Why should they build it downtown - I don't want to go downtown - I want to shop and work where I live and I want this near me! That argument is one of the most stupid arguments I have heard - they want to build it at this location because they own the land! Those that think it should remain rural are supporting an action that will lead to more pollution than that of the proposed development and I would argue do not care as much for the environment and instead are having a NIMBY attitude.
Oh and they have committed to sidewalks on one-side of every street. Yes at the meeting someone complained that they did not commit to sidewalks on both sides - show me a development in Durham that has - not to mention all the additional impervious surface created (that would drive these extreme environmentalists even more whacko!).
And you ask if the developer will be financially able to finish the project - perhaps if these obstructionists would stop and work with the developer to build a better community they would not have to spend so much money on legal fees - imagine the developers legal bills to date on this!
More new taxes are not needed.
These county commissioners should demand that the money that is supposed to come from the lottery for schools is actually added to the pre-lottery amount that schools received from the general fund? Instead, they have allowed the state to replace the general fund money with the lottery money. This is unacceptable and a perpetrated fraud by our state government who proclaimed that the lottery money would go to benefit education. (it is not a benefit if it simply replaces other money that was already in the budget).
Instead they can only think of new taxes.
If a county really wanted to get their coffers full they should seek a lower sales tax. Lowering the sales tax makes goods more affordable and additional revenue would flow into county coffers through increased sales of products. It also makes their county more attractive to move into as it is more economical to live there. More people means more jobs, more sales, etc.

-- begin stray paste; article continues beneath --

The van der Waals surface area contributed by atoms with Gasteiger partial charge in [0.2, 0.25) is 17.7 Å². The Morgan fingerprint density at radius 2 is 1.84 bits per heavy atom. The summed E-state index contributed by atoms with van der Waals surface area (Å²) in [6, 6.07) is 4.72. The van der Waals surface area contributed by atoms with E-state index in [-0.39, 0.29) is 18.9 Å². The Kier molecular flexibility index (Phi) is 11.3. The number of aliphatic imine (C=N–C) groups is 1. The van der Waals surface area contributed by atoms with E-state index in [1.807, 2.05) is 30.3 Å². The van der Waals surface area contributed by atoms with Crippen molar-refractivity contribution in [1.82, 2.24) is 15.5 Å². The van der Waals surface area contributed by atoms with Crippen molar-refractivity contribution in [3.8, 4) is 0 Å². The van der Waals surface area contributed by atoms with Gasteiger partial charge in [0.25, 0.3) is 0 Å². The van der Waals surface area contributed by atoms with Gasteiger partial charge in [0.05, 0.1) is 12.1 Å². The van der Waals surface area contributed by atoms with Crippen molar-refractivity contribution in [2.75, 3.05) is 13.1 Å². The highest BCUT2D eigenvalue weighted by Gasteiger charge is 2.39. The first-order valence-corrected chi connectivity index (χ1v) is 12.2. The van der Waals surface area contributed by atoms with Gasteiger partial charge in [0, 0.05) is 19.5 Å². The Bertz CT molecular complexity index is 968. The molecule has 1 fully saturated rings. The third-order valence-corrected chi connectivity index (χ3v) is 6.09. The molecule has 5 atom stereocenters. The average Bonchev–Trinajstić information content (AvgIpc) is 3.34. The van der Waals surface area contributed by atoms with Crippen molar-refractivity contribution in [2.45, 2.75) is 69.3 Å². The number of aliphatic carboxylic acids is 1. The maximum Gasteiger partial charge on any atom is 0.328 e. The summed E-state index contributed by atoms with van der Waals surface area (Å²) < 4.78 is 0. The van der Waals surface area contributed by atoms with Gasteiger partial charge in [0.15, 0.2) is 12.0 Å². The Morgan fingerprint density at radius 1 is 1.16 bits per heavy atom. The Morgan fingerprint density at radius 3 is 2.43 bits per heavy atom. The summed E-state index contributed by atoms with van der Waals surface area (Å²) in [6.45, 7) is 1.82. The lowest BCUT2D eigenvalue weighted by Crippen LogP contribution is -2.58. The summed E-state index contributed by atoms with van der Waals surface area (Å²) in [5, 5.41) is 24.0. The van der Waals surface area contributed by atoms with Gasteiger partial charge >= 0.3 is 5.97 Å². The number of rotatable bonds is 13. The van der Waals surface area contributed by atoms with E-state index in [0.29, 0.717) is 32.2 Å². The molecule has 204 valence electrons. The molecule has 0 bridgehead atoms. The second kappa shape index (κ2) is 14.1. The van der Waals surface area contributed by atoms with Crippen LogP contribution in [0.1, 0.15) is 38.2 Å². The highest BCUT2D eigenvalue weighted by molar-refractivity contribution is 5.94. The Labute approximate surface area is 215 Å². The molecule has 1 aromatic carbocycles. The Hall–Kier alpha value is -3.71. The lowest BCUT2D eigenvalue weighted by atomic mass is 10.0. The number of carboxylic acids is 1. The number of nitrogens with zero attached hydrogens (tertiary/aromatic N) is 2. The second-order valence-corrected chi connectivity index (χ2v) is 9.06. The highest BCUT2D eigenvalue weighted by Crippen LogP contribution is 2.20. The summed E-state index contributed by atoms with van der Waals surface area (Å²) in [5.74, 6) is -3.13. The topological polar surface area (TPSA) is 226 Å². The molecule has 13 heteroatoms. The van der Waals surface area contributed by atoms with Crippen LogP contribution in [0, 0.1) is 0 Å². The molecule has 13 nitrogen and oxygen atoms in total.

Additionally, school boards should be examined for wasteful spending. For instance, school construction costs should be contained through partnerships with contractors that will look for more economical building methods including less costly architectural elements (children do not care that their building looks like a new-age museum or high-tech building). Let's put the money inside the walls rather then decorating the exterior.
Let's make education a higher need then helping people too lazy to work who instead beg on our streets for years on end and also get a "government handout" (which is really our money that they waste on these individuals - most of that money is used on destructive behavior of drugs and alcohol).
Indy Week • 201 W. Main St., Suite 101, Durham, NC 27701 • phone 919-286-1972 • fax 919-286-4274